Tuesday, June 05, 2007

inPink Magazine features Kamado's products

I received an e-mail last week for Summer with inPink Magazine (Pink Penguin Press) who wanted more information on the Kamado's. I googled her magazine, and I found their excellent website. Their company, Pink Penguin Press, mission is to eliminate Breast Cancer.

From their website:
We believe that the ultimate end to breast cancer, as well as most diseases, lies in lifestyle factors such as diet & nutrition, fitness, and a clean, chemical-free body, home & planet.

On their website they have a section for Healthy Living Tips, and they included the Kamado and the Extruded Coconut Charcoal on two of their posts:

Kamado: Fire up the Bar-B
Extruded Coconut Charcoal: Choosy Charcoal

Thank you Summer!

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Thursday, May 31, 2007

New Kamado Accessory: Rib Rack

When you think of barbecuing one of the foods that you first think of is...RIBS! So we, or I should say my wonderful father, has designed a new Pin Cushion Rib Rack.

Unique Features:

• Adjustable to any height, as the pincushion slides up and down on the hanging rod. Same system as the adjustable grill
• Rotates 360 degrees (like adjustable grill). Nice feature when basting.
• Pincushion rib racks slide on the adjustable grill rod. Depending on the model Kamado there can be as many as three, maybe four total can be slid on the #9 Kamado hanging rod. On the #7, two maybe three. #5 two and #3 only one.
• The Pincushion Rib Racks are interchangeable with the present Adjustable grill and uses the same rod and hanging system.
• The Rib Rack does not have to “Hang” (as on the adjustable grill) but can sit on the ledge in place of the regular cooking grill or on the regular cooking grill.
• The Rib Racks or addition cooking grill are stackable by a rod on the rack or grill through the tube (same as the adjustable grill). The height of the grill/rack can be adjusted and held in place by a screw “stopper”.
• Drip pan usually used on the Lower Bracket.
• Remarkable uniform cooking temperatures are retained by the heavy ceramic walls (thermal mass) when the temperature stabilizes at the desired (lower) cooking temperatures. Very little temperature change results in same cooking times whether ribs are placed in center, outer, upper, lower close together or apart.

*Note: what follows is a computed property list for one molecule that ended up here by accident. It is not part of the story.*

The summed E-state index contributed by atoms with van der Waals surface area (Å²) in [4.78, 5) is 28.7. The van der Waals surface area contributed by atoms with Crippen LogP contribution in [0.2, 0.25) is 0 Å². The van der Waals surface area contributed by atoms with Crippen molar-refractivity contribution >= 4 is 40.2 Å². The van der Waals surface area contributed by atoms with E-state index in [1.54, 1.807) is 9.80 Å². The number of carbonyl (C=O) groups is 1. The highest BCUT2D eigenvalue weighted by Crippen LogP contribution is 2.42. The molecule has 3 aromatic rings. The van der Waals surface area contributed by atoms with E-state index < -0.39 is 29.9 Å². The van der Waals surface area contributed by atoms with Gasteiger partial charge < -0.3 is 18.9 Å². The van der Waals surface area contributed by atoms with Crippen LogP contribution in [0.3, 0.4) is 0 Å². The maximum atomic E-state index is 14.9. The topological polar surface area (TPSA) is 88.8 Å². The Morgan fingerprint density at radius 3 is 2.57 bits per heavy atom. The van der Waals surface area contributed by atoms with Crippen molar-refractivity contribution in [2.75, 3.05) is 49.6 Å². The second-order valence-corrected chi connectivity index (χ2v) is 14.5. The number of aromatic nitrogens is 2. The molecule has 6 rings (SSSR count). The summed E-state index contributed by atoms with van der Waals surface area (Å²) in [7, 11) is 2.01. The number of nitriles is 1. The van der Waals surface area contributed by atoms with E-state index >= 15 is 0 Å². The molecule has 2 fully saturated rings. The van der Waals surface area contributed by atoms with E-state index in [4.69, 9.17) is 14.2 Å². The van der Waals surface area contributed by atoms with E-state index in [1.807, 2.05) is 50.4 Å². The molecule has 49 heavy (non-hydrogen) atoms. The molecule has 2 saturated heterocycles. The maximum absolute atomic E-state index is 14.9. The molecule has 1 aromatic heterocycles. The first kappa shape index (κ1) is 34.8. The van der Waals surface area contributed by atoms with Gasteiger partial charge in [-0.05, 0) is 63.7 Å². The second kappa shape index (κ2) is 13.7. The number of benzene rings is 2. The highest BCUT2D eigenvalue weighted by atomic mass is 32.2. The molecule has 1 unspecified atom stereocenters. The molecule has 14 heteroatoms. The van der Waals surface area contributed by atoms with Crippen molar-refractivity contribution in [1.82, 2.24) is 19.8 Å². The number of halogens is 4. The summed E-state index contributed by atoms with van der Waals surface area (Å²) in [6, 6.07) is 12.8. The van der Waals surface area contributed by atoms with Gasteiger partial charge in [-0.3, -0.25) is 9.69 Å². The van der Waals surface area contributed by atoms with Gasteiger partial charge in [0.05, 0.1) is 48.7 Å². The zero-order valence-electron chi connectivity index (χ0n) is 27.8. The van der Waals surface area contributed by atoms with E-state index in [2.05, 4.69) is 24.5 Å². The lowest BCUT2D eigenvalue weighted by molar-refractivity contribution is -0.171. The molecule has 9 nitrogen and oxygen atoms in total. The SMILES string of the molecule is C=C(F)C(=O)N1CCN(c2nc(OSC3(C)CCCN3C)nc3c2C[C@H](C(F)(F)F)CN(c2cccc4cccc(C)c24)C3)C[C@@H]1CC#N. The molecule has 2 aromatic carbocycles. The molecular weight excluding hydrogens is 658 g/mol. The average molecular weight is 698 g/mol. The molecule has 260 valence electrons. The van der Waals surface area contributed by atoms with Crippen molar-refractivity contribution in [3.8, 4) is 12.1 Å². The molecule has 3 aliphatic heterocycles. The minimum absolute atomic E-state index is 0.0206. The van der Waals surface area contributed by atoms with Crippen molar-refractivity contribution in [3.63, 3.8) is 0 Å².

• Astonishing amount of ribs can be cooked at one time. Depending on the type of ribs and the size of the Kamado or BGE, one rack of 5 pounds or 75 pounds or more. More practical uses would be the using the grills or rack for cooking the entire meal items.

Now I have a confession to make...

We have never really BBQ'd Ribs or done a "low & slow". I know! :) We have our style of BBQ'n that we call "Fast N Furious", which consists of hamburgers, pork chops, chicken, pizza, etc. Now we use our Kamado more than 5 times a week, and we always enjoy the meals, but we don't take much time to prepare our meals and is something that I really want to make more of an effort to do. So, when my father designed the Rib Rack we decided that it was time to learn how to do Ribs.

For Mother's Day we did 2 racks of Beef Rib's and a rack of Pork Ribs.

First of all, I had NO idea how hard it was to remove the membrane!! It seems like such an easy thing to do...boy, were we wrong! Richelle & I split the work and I must have spent an hour just on the one rack of pork ribs.

After discussing my membrane issues with one of our great customers, R. Kim, he informed me on the tip of using a paper towel to grip the membrane.

We then poured some Balsamic Vinegar & Olive Oil over the ribs and then added Salt & Pepper and a dry rub. Put them on the Kamado, with the temperature set at 250 for roughly 3 hours.

And Viola!

They were delicious!! Another handy tip that R. Kim told me about was the 3-2-1 Method for cooking Rib's. Which is a method I should have known about with the wealth of information from our forum members at the Kamado Forum, but now that I have found the love for ribs I will certainly try it on my next Rib adventure.

Lastly, two family member's that always enjoy good BBQ:

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Sunday, May 13, 2007

Happy Mother's Day!

To all of the wonderful Mother's out there:

We love you Mom, you are the BEST!!

Thursday, May 10, 2007

Ensenada: Baja's "Love Boat" Port

If Tijuana is big-city hype and hustle, and Rosarito is beach-town easy, Ensenada is something in between. It's a college town, a thriving port, the center of Mexico's wine-growing industry and a commercial fishing center